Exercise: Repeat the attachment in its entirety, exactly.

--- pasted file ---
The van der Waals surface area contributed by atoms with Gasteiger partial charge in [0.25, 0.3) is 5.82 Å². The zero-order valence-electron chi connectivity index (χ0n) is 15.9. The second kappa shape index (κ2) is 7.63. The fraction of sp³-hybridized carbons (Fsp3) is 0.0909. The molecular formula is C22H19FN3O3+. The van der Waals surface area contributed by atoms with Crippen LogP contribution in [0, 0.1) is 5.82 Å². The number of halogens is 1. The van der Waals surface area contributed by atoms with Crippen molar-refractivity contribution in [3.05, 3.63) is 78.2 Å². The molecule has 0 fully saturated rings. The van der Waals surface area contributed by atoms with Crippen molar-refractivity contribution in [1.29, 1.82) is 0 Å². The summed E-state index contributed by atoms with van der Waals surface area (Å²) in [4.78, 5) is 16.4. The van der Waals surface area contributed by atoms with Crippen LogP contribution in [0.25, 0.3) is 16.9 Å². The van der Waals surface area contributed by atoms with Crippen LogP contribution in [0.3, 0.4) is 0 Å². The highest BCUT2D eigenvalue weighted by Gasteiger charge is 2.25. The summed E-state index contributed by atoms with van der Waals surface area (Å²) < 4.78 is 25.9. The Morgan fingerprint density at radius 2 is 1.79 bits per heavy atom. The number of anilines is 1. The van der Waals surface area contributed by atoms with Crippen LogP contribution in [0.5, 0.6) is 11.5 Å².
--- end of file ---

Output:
The van der Waals surface area contributed by atoms with Gasteiger partial charge in [0.25, 0.3) is 5.82 Å². The zero-order valence-electron chi connectivity index (χ0n) is 15.9. The second kappa shape index (κ2) is 7.63. The fraction of sp³-hybridized carbons (Fsp3) is 0.0909. The molecular formula is C22H19FN3O3+. The van der Waals surface area contributed by atoms with Crippen LogP contribution in [0, 0.1) is 5.82 Å². The number of halogens is 1. The van der Waals surface area contributed by atoms with Crippen molar-refractivity contribution in [3.05, 3.63) is 78.2 Å². The molecule has 0 fully saturated rings. The van der Waals surface area contributed by atoms with Crippen molar-refractivity contribution in [1.29, 1.82) is 0 Å². The summed E-state index contributed by atoms with van der Waals surface area (Å²) in [4.78, 5) is 16.4. The van der Waals surface area contributed by atoms with Crippen LogP contribution in [0.25, 0.3) is 16.9 Å². The van der Waals surface area contributed by atoms with Crippen LogP contribution in [0.3, 0.4) is 0 Å². The highest BCUT2D eigenvalue weighted by Gasteiger charge is 2.25. The summed E-state index contributed by atoms with van der Waals surface area (Å²) < 4.78 is 25.9. The Morgan fingerprint density at radius 2 is 1.79 bits per heavy atom. The number of anilines is 1. The van der Waals surface area contributed by atoms with Crippen LogP contribution in [0.5, 0.6) is 11.5 Å².